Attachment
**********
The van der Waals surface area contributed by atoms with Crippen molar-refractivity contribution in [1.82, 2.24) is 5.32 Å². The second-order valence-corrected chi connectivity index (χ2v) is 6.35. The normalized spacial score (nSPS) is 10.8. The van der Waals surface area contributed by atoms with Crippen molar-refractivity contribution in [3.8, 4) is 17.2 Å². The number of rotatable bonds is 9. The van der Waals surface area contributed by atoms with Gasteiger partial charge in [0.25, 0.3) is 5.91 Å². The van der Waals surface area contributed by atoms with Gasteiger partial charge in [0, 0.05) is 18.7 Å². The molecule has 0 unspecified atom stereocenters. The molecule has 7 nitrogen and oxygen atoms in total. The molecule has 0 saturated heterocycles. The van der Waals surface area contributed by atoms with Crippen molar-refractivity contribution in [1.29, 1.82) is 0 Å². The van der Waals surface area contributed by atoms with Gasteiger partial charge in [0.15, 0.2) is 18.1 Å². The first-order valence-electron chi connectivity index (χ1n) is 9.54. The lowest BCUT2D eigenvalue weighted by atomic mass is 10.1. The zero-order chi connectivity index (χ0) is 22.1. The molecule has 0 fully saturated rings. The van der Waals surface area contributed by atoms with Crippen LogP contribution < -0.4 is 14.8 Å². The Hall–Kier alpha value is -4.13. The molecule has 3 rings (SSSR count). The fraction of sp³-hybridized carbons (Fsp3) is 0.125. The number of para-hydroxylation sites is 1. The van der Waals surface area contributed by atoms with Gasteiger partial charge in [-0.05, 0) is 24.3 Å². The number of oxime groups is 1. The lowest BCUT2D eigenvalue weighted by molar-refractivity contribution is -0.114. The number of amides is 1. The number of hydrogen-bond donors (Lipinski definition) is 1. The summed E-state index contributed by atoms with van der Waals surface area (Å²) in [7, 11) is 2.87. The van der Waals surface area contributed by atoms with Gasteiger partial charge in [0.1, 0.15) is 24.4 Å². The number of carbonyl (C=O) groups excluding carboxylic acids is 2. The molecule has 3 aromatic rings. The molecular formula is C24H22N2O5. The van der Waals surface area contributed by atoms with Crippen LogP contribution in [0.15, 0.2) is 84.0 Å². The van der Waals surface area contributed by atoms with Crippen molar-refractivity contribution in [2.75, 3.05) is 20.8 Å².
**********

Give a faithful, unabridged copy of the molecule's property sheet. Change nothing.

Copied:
The van der Waals surface area contributed by atoms with Crippen molar-refractivity contribution in [1.82, 2.24) is 5.32 Å². The second-order valence-corrected chi connectivity index (χ2v) is 6.35. The normalized spacial score (nSPS) is 10.8. The van der Waals surface area contributed by atoms with Crippen molar-refractivity contribution in [3.8, 4) is 17.2 Å². The number of rotatable bonds is 9. The van der Waals surface area contributed by atoms with Gasteiger partial charge in [0.25, 0.3) is 5.91 Å². The van der Waals surface area contributed by atoms with Gasteiger partial charge in [0, 0.05) is 18.7 Å². The molecule has 0 unspecified atom stereocenters. The molecule has 7 nitrogen and oxygen atoms in total. The molecule has 0 saturated heterocycles. The van der Waals surface area contributed by atoms with Crippen molar-refractivity contribution in [1.29, 1.82) is 0 Å². The van der Waals surface area contributed by atoms with Gasteiger partial charge in [0.15, 0.2) is 18.1 Å². The first-order valence-electron chi connectivity index (χ1n) is 9.54. The lowest BCUT2D eigenvalue weighted by atomic mass is 10.1. The zero-order chi connectivity index (χ0) is 22.1. The molecule has 0 fully saturated rings. The van der Waals surface area contributed by atoms with Crippen LogP contribution < -0.4 is 14.8 Å². The Hall–Kier alpha value is -4.13. The molecule has 3 rings (SSSR count). The fraction of sp³-hybridized carbons (Fsp3) is 0.125. The number of para-hydroxylation sites is 1. The van der Waals surface area contributed by atoms with Gasteiger partial charge in [-0.05, 0) is 24.3 Å². The number of oxime groups is 1. The lowest BCUT2D eigenvalue weighted by molar-refractivity contribution is -0.114. The number of amides is 1. The number of hydrogen-bond donors (Lipinski definition) is 1. The summed E-state index contributed by atoms with van der Waals surface area (Å²) in [7, 11) is 2.87. The van der Waals surface area contributed by atoms with Gasteiger partial charge in [0.1, 0.15) is 24.4 Å². The number of carbonyl (C=O) groups excluding carboxylic acids is 2. The molecule has 3 aromatic rings. The molecular formula is C24H22N2O5. The van der Waals surface area contributed by atoms with Crippen LogP contribution in [0.15, 0.2) is 84.0 Å². The van der Waals surface area contributed by atoms with Crippen molar-refractivity contribution in [2.75, 3.05) is 20.8 Å².